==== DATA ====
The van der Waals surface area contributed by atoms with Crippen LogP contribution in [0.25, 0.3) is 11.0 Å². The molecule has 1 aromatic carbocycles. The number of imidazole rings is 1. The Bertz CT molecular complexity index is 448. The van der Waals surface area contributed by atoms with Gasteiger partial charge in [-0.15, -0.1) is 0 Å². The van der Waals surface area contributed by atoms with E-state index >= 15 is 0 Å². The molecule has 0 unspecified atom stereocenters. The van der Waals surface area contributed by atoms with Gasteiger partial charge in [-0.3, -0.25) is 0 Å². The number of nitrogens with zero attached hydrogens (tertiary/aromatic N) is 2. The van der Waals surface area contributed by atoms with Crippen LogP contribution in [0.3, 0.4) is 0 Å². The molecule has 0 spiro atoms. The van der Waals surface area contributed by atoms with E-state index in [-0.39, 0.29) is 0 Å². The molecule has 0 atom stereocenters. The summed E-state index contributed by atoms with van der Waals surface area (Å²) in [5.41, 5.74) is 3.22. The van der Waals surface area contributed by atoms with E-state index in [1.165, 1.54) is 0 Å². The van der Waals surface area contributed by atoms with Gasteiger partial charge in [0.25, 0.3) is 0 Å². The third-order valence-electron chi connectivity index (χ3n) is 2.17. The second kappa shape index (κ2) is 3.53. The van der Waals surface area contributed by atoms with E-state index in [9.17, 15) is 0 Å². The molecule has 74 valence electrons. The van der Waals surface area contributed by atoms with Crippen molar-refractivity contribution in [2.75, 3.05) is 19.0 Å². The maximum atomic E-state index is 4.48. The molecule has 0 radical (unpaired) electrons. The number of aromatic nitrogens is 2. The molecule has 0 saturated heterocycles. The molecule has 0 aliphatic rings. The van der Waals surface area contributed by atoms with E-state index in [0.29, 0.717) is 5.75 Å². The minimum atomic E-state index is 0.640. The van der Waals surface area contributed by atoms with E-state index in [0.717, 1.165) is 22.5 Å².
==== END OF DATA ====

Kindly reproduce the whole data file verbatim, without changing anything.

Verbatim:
The van der Waals surface area contributed by atoms with Crippen LogP contribution in [0.25, 0.3) is 11.0 Å². The molecule has 1 aromatic carbocycles. The number of imidazole rings is 1. The Bertz CT molecular complexity index is 448. The van der Waals surface area contributed by atoms with Gasteiger partial charge in [-0.15, -0.1) is 0 Å². The van der Waals surface area contributed by atoms with E-state index >= 15 is 0 Å². The molecule has 0 unspecified atom stereocenters. The van der Waals surface area contributed by atoms with Gasteiger partial charge in [-0.3, -0.25) is 0 Å². The number of nitrogens with zero attached hydrogens (tertiary/aromatic N) is 2. The van der Waals surface area contributed by atoms with Crippen LogP contribution in [0.3, 0.4) is 0 Å². The molecule has 0 spiro atoms. The van der Waals surface area contributed by atoms with E-state index in [-0.39, 0.29) is 0 Å². The molecule has 0 atom stereocenters. The summed E-state index contributed by atoms with van der Waals surface area (Å²) in [5.41, 5.74) is 3.22. The van der Waals surface area contributed by atoms with E-state index in [1.165, 1.54) is 0 Å². The van der Waals surface area contributed by atoms with Gasteiger partial charge in [0.25, 0.3) is 0 Å². The third-order valence-electron chi connectivity index (χ3n) is 2.17. The second kappa shape index (κ2) is 3.53. The van der Waals surface area contributed by atoms with E-state index in [9.17, 15) is 0 Å². The molecule has 74 valence electrons. The van der Waals surface area contributed by atoms with Crippen molar-refractivity contribution in [2.75, 3.05) is 19.0 Å². The maximum atomic E-state index is 4.48. The molecule has 0 radical (unpaired) electrons. The number of aromatic nitrogens is 2. The molecule has 0 saturated heterocycles. The molecule has 0 aliphatic rings. The van der Waals surface area contributed by atoms with E-state index in [0.29, 0.717) is 5.75 Å². The minimum atomic E-state index is 0.640. The van der Waals surface area contributed by atoms with E-state index in [0.717, 1.165) is 22.5 Å².